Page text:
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Nissan X-Trail to go on a diet, new ‘Lightweighting Programme’

2014 Nissan Qashqai - main

Be honest, how long did you stick to your new years resolution? For most, the resolution is nothing but a distant memory; for Nissan however, 2016 marks the year their models go on a diet. Starting with the X-Trail, future models will all utilize a revolutionary new material that will reduce weight while maintaining strength.

Nissan’s new ‘Lightweighting Programme’ will produce a prototype material structure designed to be used in the floor of the vehicles of the future. Working closely with the UK supply chain, Nissan will draw on the materials and techniques used in the motorsport and aerospace industries, including the materials used in space travel.

David Moss, Vice President, Vehicle Design & Development, NTCE (Nissan Technical Centre Europe) said: “The next 12 months promise to bring not resolutions, but revolutions, as the brand marches forward with yet more ‘Innovation That Excites’”.

He added: “We know the cars of the future will need to be lighter, stronger and more efficient, which is why we are launching our prototype programme in collaboration with research and industry bodies across the UK. This programme intends to produce a new manufacturing process that will revolutionise the industry.”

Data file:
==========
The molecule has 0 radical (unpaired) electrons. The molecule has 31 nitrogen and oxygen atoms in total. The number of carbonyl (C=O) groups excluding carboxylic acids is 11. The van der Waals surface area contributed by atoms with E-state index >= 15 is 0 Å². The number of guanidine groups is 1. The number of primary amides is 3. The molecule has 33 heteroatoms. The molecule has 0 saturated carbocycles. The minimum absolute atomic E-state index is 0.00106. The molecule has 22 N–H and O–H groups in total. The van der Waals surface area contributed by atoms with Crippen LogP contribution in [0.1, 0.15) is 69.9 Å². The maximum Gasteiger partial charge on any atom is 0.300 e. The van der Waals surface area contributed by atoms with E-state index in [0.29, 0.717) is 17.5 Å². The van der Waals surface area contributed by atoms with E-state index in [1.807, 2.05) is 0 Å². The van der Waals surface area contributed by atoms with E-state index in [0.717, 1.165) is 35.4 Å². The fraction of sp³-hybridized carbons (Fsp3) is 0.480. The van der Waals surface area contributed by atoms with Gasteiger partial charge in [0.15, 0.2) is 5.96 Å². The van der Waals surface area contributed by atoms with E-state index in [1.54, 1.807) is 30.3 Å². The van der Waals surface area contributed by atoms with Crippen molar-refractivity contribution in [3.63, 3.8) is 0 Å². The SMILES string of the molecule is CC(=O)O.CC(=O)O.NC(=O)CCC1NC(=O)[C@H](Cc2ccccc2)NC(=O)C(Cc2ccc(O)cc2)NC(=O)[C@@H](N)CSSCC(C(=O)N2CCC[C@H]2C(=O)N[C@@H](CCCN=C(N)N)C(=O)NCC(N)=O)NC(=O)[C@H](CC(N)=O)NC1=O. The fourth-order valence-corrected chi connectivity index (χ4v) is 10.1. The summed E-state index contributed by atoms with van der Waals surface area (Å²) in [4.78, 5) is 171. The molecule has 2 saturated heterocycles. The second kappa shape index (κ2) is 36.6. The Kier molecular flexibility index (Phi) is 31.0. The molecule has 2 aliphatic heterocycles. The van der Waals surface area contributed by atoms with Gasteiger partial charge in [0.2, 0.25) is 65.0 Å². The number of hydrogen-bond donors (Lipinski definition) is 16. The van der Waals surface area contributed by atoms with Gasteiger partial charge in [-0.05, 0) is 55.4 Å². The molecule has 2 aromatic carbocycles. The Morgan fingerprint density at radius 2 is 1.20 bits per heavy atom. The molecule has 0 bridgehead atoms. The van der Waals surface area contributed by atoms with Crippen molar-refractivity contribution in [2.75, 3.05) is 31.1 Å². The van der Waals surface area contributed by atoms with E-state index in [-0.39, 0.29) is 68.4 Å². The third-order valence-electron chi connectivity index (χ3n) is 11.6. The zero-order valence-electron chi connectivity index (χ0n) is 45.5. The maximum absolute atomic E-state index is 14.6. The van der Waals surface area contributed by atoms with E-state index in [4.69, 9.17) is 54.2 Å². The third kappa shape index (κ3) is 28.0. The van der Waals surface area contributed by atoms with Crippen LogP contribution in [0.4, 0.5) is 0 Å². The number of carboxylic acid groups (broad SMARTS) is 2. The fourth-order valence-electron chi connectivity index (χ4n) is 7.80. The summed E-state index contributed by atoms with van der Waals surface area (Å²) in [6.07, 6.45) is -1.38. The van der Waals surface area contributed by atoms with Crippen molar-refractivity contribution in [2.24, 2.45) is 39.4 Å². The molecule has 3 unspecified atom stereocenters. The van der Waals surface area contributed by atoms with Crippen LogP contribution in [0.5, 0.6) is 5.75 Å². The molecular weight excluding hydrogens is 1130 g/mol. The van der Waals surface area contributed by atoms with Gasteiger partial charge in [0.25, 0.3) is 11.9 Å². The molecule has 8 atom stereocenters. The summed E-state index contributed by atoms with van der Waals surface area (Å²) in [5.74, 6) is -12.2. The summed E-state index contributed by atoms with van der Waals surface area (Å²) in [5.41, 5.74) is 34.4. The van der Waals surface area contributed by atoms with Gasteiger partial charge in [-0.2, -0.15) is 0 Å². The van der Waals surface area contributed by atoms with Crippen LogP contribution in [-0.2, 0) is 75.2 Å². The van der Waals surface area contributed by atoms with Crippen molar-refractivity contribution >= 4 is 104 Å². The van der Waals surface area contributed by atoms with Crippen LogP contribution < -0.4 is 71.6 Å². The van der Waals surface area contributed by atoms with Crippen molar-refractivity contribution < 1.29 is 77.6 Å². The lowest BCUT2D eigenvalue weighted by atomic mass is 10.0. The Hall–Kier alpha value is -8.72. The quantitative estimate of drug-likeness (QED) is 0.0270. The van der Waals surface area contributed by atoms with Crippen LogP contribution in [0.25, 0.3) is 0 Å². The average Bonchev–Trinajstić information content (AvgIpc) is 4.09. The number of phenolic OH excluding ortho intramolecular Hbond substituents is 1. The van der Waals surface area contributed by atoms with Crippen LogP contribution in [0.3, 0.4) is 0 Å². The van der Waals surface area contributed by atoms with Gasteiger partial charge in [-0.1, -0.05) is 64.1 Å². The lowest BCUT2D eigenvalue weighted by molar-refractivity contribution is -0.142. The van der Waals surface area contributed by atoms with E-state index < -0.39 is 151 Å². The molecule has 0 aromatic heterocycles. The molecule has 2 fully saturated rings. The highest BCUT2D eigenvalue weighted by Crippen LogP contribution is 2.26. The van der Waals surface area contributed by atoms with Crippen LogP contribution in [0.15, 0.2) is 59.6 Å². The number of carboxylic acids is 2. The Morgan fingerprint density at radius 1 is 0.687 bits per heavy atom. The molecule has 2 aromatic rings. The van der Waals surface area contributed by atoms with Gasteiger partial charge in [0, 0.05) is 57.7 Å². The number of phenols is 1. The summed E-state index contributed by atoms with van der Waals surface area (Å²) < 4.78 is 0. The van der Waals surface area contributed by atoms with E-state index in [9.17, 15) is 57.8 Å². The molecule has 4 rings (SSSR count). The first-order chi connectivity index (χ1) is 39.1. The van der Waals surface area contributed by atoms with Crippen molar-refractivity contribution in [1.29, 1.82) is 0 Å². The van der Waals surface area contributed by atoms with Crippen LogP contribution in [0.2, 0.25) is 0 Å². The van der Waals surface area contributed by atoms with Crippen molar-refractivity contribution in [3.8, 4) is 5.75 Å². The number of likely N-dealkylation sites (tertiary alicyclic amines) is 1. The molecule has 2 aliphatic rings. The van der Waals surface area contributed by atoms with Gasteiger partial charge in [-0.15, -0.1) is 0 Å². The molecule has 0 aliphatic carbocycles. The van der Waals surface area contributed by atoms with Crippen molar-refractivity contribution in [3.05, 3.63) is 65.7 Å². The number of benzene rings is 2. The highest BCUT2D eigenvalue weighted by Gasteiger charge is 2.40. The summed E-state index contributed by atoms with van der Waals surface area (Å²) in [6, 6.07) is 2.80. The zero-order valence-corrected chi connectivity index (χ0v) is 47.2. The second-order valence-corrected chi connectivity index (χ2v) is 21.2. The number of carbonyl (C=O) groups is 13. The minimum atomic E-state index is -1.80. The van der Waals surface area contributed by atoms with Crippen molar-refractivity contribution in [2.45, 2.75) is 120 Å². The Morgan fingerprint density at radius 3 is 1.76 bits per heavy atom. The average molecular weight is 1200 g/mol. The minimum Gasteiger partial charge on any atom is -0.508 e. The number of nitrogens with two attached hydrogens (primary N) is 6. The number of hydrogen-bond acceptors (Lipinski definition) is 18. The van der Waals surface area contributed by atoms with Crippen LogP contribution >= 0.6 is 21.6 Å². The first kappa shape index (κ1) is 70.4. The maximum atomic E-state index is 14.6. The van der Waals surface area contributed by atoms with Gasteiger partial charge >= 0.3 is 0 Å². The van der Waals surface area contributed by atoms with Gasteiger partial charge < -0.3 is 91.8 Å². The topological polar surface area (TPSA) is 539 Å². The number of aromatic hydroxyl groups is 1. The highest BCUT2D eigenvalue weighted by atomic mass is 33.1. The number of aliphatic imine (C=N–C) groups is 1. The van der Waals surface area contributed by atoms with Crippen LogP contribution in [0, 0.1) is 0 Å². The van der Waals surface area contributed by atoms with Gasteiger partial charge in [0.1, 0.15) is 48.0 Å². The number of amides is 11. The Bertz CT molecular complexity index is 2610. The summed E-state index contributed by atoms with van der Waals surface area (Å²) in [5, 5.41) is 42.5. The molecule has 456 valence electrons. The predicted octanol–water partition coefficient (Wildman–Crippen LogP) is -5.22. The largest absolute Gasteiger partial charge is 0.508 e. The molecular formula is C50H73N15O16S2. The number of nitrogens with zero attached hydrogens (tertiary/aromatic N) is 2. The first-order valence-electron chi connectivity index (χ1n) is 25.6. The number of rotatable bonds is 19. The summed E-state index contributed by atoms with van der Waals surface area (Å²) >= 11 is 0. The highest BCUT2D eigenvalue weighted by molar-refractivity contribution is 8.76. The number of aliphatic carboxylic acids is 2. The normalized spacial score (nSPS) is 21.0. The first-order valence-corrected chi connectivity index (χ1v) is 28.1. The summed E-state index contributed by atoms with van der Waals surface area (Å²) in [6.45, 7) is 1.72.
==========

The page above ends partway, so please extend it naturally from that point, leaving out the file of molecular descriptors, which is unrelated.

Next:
2014 Nissan X-Trail ST front quarter

In addition to the ‘Lightweighting Programme’ Nissan is involved in an extensive mass reduction programme, which has resulted in a 90kg weight loss for the X-Trail and 40kg for the new Qashqai. Under this existing programme, Nissan engineers use lighter stronger materials while still allowing for the extensive addition of extra equipment. Their efforts in the ‘Lightweighting Programme’ will bring improvements in performance, fuel consumption and counteract the weight of the increasing amount of technology being built into vehicles.

Nissan is undertaking this work as part of the LX consortium of auto manufacturers and research bodies led by Sigmatex and supported by Axillium Research, in partnership with Cranfield University. The consortium seeks to enhance the capability within the UK automotive supply chain to manufacture composite components.

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